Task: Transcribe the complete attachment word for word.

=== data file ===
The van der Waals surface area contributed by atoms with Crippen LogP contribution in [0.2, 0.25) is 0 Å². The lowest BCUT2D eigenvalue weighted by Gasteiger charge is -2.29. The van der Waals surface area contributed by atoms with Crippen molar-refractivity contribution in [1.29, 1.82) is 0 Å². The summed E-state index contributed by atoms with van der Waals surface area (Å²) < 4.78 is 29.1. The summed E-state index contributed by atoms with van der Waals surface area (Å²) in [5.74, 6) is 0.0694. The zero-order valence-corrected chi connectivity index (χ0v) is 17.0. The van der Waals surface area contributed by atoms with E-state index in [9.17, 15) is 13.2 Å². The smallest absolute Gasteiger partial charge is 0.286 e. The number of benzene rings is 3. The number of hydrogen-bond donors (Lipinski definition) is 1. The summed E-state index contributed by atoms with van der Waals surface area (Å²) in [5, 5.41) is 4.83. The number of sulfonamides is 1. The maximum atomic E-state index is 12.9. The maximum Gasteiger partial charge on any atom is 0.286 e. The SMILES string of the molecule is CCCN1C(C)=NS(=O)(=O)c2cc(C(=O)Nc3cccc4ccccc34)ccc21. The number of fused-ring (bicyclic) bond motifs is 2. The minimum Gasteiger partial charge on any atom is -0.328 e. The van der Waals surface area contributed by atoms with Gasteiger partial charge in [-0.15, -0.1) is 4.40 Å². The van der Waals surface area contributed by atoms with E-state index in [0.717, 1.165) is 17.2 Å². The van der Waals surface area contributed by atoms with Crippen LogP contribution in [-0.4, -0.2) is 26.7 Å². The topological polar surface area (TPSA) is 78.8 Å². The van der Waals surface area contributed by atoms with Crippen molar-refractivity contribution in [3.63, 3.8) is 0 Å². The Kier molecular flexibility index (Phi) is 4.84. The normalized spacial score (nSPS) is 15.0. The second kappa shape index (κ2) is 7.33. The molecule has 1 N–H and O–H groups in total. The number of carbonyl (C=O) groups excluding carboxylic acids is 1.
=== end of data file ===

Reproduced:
The van der Waals surface area contributed by atoms with Crippen LogP contribution in [0.2, 0.25) is 0 Å². The lowest BCUT2D eigenvalue weighted by Gasteiger charge is -2.29. The van der Waals surface area contributed by atoms with Crippen molar-refractivity contribution in [1.29, 1.82) is 0 Å². The summed E-state index contributed by atoms with van der Waals surface area (Å²) < 4.78 is 29.1. The summed E-state index contributed by atoms with van der Waals surface area (Å²) in [5.74, 6) is 0.0694. The zero-order valence-corrected chi connectivity index (χ0v) is 17.0. The van der Waals surface area contributed by atoms with E-state index in [9.17, 15) is 13.2 Å². The smallest absolute Gasteiger partial charge is 0.286 e. The number of benzene rings is 3. The number of hydrogen-bond donors (Lipinski definition) is 1. The summed E-state index contributed by atoms with van der Waals surface area (Å²) in [5, 5.41) is 4.83. The number of sulfonamides is 1. The maximum atomic E-state index is 12.9. The maximum Gasteiger partial charge on any atom is 0.286 e. The SMILES string of the molecule is CCCN1C(C)=NS(=O)(=O)c2cc(C(=O)Nc3cccc4ccccc34)ccc21. The number of fused-ring (bicyclic) bond motifs is 2. The minimum Gasteiger partial charge on any atom is -0.328 e. The van der Waals surface area contributed by atoms with Gasteiger partial charge in [-0.15, -0.1) is 4.40 Å². The van der Waals surface area contributed by atoms with E-state index in [0.717, 1.165) is 17.2 Å². The van der Waals surface area contributed by atoms with Crippen LogP contribution in [-0.4, -0.2) is 26.7 Å². The topological polar surface area (TPSA) is 78.8 Å². The van der Waals surface area contributed by atoms with Crippen molar-refractivity contribution in [3.63, 3.8) is 0 Å². The Kier molecular flexibility index (Phi) is 4.84. The normalized spacial score (nSPS) is 15.0. The second kappa shape index (κ2) is 7.33. The molecule has 1 N–H and O–H groups in total. The number of carbonyl (C=O) groups excluding carboxylic acids is 1.